THIS EVEN PULLING EFFECT WILL LOOSEN THE DRUM QUITE EASILY "

                I used their puller and their instructions on 2 vehicles whose last license plate was 1968 and 1970 respectively. I pulled all four drums in an hour and a half !

                Just remember to re-attach the large center nut loosely. This technique required very little effort but the drums came off like a shot out of a cannon.

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                • #9
                  Thanks, this makes sense to me. I will look for a new brake shop an pass on this info, hopefully I can find one with some "old guys" still around.

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                  • #10
                    I seem to remember tapered axles used on Jeeps through the 80s as they used the type 44 axle too. My axle hubs wouldn't budge until I used the correct puller and heated them up some. Funny, you hear different ways to remove the stubborn tapered axle hubs. I have a '41 Lincoln Continental Cabriolet and some people on that forum and the old Ford forums say some people loosen up the axle nut a bit and drive the car around some sharp corners until they hear the hub "POP" loose. Not for me but some people have done it for years.

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                    • #11
                      At risk of upsetting some vendors, I will say that JC Whitney has pullers for Stude drums: Part# QQ510236 is their "cheapie" at $35.99, but will do the job on all but the most difficult drums. It usually requires more whacks with a BFH (big friendly hammer due to its coarser threads and resultant lesser pulling power. I used one of those for years before it finally gave out. JCW part # QQ128895 is their HD version, and $63.99. It is beefier, and has finer threads for more pulling PSI. It is what I use nowdays, and it is what some vendors offer.
                      If you could bite the bullet and buy one, then take it to the shop for the repair person to use, that may give them a clue as to what the job entails while also providing a (must have) tool they likely do not have on hand. If the person appears dazed or confused, I'd take it to another shop.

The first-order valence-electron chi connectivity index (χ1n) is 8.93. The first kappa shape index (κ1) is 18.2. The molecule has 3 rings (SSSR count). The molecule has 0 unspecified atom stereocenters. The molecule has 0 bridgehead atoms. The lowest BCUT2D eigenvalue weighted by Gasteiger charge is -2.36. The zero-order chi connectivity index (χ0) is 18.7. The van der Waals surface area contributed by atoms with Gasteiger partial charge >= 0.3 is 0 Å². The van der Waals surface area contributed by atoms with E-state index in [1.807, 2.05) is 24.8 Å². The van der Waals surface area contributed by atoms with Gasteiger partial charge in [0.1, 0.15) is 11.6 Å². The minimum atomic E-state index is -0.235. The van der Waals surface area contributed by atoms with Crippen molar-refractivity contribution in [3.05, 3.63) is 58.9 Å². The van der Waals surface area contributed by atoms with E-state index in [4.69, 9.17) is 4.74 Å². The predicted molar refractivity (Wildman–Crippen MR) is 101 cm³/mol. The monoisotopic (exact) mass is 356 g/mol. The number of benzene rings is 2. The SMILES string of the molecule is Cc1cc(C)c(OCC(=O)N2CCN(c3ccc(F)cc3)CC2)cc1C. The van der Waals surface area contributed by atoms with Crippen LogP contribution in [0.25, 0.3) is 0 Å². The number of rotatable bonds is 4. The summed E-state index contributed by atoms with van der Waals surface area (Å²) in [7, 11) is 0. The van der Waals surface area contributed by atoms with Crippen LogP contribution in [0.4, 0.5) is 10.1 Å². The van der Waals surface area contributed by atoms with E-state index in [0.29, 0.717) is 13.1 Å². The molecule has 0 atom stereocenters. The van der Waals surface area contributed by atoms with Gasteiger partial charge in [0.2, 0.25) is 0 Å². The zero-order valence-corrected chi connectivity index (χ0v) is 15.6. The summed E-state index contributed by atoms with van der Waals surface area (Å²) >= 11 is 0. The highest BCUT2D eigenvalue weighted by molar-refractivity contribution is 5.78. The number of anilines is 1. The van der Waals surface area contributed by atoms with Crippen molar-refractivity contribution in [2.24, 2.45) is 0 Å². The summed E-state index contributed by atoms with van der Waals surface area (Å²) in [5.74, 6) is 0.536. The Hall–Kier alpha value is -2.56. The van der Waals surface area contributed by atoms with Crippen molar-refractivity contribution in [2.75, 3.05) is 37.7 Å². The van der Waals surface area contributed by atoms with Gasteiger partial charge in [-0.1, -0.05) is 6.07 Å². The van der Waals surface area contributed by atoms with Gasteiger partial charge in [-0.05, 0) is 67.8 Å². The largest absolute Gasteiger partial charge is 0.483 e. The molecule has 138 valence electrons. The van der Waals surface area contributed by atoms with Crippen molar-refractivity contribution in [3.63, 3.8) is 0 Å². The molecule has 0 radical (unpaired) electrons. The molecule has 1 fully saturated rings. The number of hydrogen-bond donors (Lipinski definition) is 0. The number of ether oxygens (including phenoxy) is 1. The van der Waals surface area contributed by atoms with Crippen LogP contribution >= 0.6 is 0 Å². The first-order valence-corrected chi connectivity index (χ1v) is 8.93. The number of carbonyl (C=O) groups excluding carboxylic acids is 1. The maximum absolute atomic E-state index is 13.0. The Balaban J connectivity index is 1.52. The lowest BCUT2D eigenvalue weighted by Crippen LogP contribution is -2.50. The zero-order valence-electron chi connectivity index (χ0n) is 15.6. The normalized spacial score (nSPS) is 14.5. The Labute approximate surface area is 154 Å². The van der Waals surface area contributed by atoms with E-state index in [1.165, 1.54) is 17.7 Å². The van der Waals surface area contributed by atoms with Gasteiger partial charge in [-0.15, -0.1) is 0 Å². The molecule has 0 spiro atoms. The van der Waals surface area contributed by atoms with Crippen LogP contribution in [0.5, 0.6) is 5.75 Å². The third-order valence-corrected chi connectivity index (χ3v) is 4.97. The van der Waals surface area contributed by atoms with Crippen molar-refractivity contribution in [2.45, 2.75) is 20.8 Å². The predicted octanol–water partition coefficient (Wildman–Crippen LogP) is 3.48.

Also, because whacking with a BFH can cause the axle end to distort mildly, I leave the nut on the axle (very loosely) while using the puller.THe nut will correct the distorted threads when screwing it off after the hub pops loose.
                      Joe

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                      • #12
                        Do not tighten the puller screw to remove the drum! Snug the center screw up finger tight. Leave the lug nuts 3/8" loose then tighten the lug nuts in rotation. This insures an even pull as well as developing more torque/leverage due to the finer thread and working slightly from side to side. After getting the lug nuts good and snug, give the puller center screw a good wrap with your 5 pound hammer and it will pop right off. Think of this technique as starting off on an up grade in 1st gear. If you try and remove it the obvious way by tightening the center screw you have all the torque of starting off on a grade in 3rd gear.

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                        • #13
                          Leave the nut on , without the washer.
                          This will prevent the drum from flying off and hit you in the nuts.
                          Leave the nut loose so that it will have room for the drum to move off the taper.
                          Use the center screw but make sure you use some high pressure grease on the threads.
                          Machinist know this as "center lube"
                          Tighten up the center screw and when you can not tighten it anymore , hit the end of the center screw with a sledge hammer.
                          Then tighten some more and hit again etc.
                          One hard to get off drum came off when I gave up for the night and left the pressure on the center screw.
                          The next morning I found that it had popped off during the night.

                          Robert Kapteyn
                          Last edited by rkapteyn; 09-11-2011, 04:31 PM.